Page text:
3 December 2013, SKA Headquarters, Jodrell Bank Observatory, UK – Professor Phil Diamond, director-general of the SKA Organisation, visited South Africa at the end of November and had an exciting -though very busy- schedule. During his visit he had the opportunity to interact with a large group of young Africans involved in the SKA project; view progress at the SKA site in the Karoo and interact with local business leaders and captains of industry.
In his keynote speech at the 2013 postgraduate conference, entitled “SKA: A physics machine for the 21st century”, he explained that the instrument, to be co-located in Australia and in Africa, would not only be used by astronomers, but also by solar, atmospheric, ionospheric physicists and more. He also pointed out that the tools being developed via the SKA, such as the computing power and algorithms being developed to handle the expected 1.3 Zettabyte of data to be generated monthly when SKA Phase 1 is up and running, are likely to spread beyond astronomy.
Professor Diamond highlighted the types of scientific questions to be pursued via the SKA and gave the students a snapshot of how their specific projects fit into the bigger SKA picture. Talking about what still had to be done over the next 10 – 15 years, Professor Diamond admitted that some of the SKA challenges sometimes kept him awake at night. “However, we cannot be afraid of challenges just because they are hard,” he said while stressing the importance of communication, transparency and the coordination of efforts between the various SKA partner countries.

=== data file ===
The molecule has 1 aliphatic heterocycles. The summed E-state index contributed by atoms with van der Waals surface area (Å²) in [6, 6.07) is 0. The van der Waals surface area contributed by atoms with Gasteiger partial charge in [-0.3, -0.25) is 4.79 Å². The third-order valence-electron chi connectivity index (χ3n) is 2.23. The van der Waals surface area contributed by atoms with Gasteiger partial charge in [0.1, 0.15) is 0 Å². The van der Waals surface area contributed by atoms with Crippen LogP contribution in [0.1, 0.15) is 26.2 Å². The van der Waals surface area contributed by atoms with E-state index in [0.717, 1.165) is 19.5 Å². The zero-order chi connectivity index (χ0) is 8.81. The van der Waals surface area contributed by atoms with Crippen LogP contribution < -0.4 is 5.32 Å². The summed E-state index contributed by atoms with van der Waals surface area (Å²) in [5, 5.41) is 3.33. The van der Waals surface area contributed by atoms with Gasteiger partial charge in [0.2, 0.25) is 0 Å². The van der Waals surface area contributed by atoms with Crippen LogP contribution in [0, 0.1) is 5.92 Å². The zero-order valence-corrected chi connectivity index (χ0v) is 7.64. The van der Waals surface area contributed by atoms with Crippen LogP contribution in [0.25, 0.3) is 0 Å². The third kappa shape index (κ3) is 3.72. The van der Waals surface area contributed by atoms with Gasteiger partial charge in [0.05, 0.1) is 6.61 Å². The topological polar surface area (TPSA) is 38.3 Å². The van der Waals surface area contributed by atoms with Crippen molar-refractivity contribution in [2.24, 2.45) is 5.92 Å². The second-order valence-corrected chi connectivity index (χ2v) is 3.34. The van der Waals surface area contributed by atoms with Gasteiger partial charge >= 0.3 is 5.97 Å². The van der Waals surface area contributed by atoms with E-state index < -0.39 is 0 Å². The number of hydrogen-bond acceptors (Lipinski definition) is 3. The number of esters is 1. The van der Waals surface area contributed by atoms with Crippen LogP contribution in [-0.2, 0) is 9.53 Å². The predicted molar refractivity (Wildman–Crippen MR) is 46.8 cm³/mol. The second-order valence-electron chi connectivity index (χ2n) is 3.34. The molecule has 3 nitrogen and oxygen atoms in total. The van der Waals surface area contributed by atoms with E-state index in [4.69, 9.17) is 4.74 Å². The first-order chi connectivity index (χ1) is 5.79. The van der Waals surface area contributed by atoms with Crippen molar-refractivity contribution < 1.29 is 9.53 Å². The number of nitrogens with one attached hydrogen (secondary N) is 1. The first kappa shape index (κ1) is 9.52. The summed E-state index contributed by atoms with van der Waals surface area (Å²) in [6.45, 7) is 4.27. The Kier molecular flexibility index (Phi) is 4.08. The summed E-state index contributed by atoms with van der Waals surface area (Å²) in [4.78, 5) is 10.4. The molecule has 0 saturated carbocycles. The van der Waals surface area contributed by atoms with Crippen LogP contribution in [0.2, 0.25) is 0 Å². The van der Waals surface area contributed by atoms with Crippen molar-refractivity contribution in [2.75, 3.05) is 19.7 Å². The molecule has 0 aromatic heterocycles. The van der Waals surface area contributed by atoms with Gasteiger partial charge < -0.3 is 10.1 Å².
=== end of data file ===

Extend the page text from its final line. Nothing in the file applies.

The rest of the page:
“I sometimes envy you students who will be working with great facilities such as the SKA, ALMA and the James Webb Space Telescope, as these are set to transform science and astronomy within the next decade,” he told the audience of 215 delegates, including 32 post-doctoral fellows, 48 PhD students and 38 MSc students who are supported through SKA SA’s human capital development programme.
On Wednesday 26 November Professor Diamond visited the SKA SA site in the Karoo, accompanied by SKA SA project director Dr Bernie Fanaroff and associate project director Prof. Justin Jonas. “I was last at the site a year ago and on this visit was very impressed with the progress”, he said afterwards. “The foundations for the precursor telescope to the SKA, MeerKAT, are largely complete, as is much of the infrastructure, which is ready to receive the first of the 64 antennas in the next few months. The main control building is now structurally complete and is being kitted out. Our South African colleagues should be justifiably proud of what they have achieved.”
Before heading back to the UK, Professor Diamond stopped in Johannesburg to speak at the University of Pretoria’s Gordon Institute of Business Science. His talk on 28 November 2013 focused on the relevance of astronomy in society and the socio-economic benefits of the SKA. He also addressed a delegation of the Johannesburg Stock Exchange on this topic.
Prof Diamond conducted a number of media interviews during his visit to South Africa.